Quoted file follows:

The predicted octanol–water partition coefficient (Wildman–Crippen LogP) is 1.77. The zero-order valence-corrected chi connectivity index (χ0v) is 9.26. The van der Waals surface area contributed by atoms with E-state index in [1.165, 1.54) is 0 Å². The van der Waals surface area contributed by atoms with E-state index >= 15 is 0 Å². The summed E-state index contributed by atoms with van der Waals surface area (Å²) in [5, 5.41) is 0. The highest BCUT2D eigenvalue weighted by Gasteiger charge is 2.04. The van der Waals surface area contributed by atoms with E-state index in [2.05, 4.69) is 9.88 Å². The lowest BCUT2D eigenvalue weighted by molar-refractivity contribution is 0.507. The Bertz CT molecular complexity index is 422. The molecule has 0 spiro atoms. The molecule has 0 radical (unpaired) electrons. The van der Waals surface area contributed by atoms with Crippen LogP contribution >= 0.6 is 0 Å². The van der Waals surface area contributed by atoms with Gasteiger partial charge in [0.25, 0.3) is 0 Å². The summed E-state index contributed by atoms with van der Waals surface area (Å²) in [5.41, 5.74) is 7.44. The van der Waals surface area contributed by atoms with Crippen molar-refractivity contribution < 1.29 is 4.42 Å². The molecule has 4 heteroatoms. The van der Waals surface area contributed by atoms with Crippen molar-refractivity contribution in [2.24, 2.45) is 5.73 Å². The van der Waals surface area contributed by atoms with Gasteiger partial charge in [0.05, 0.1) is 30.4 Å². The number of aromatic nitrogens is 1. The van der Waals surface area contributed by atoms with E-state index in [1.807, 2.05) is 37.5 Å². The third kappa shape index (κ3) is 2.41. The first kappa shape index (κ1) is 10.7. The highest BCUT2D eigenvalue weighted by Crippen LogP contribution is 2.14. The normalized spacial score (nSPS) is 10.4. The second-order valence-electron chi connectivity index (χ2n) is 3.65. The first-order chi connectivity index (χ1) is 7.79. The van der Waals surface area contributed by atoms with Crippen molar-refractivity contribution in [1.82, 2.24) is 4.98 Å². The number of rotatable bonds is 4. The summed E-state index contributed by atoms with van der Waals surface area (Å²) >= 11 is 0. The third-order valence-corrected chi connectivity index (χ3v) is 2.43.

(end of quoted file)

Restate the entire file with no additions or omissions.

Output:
The predicted octanol–water partition coefficient (Wildman–Crippen LogP) is 1.77. The zero-order valence-corrected chi connectivity index (χ0v) is 9.26. The van der Waals surface area contributed by atoms with E-state index in [1.165, 1.54) is 0 Å². The van der Waals surface area contributed by atoms with E-state index >= 15 is 0 Å². The summed E-state index contributed by atoms with van der Waals surface area (Å²) in [5, 5.41) is 0. The highest BCUT2D eigenvalue weighted by Gasteiger charge is 2.04. The van der Waals surface area contributed by atoms with E-state index in [2.05, 4.69) is 9.88 Å². The lowest BCUT2D eigenvalue weighted by molar-refractivity contribution is 0.507. The Bertz CT molecular complexity index is 422. The molecule has 0 spiro atoms. The molecule has 0 radical (unpaired) electrons. The van der Waals surface area contributed by atoms with Crippen LogP contribution >= 0.6 is 0 Å². The van der Waals surface area contributed by atoms with Gasteiger partial charge in [0.25, 0.3) is 0 Å². The summed E-state index contributed by atoms with van der Waals surface area (Å²) in [5.41, 5.74) is 7.44. The van der Waals surface area contributed by atoms with Crippen molar-refractivity contribution < 1.29 is 4.42 Å². The molecule has 4 heteroatoms. The van der Waals surface area contributed by atoms with Crippen molar-refractivity contribution in [2.24, 2.45) is 5.73 Å². The van der Waals surface area contributed by atoms with Gasteiger partial charge in [0.05, 0.1) is 30.4 Å². The number of aromatic nitrogens is 1. The van der Waals surface area contributed by atoms with E-state index in [1.807, 2.05) is 37.5 Å². The third kappa shape index (κ3) is 2.41. The first kappa shape index (κ1) is 10.7. The highest BCUT2D eigenvalue weighted by Crippen LogP contribution is 2.14. The normalized spacial score (nSPS) is 10.4. The second-order valence-electron chi connectivity index (χ2n) is 3.65. The first-order chi connectivity index (χ1) is 7.79. The van der Waals surface area contributed by atoms with Crippen molar-refractivity contribution in [1.82, 2.24) is 4.98 Å². The number of rotatable bonds is 4. The summed E-state index contributed by atoms with van der Waals surface area (Å²) >= 11 is 0. The third-order valence-corrected chi connectivity index (χ3v) is 2.43.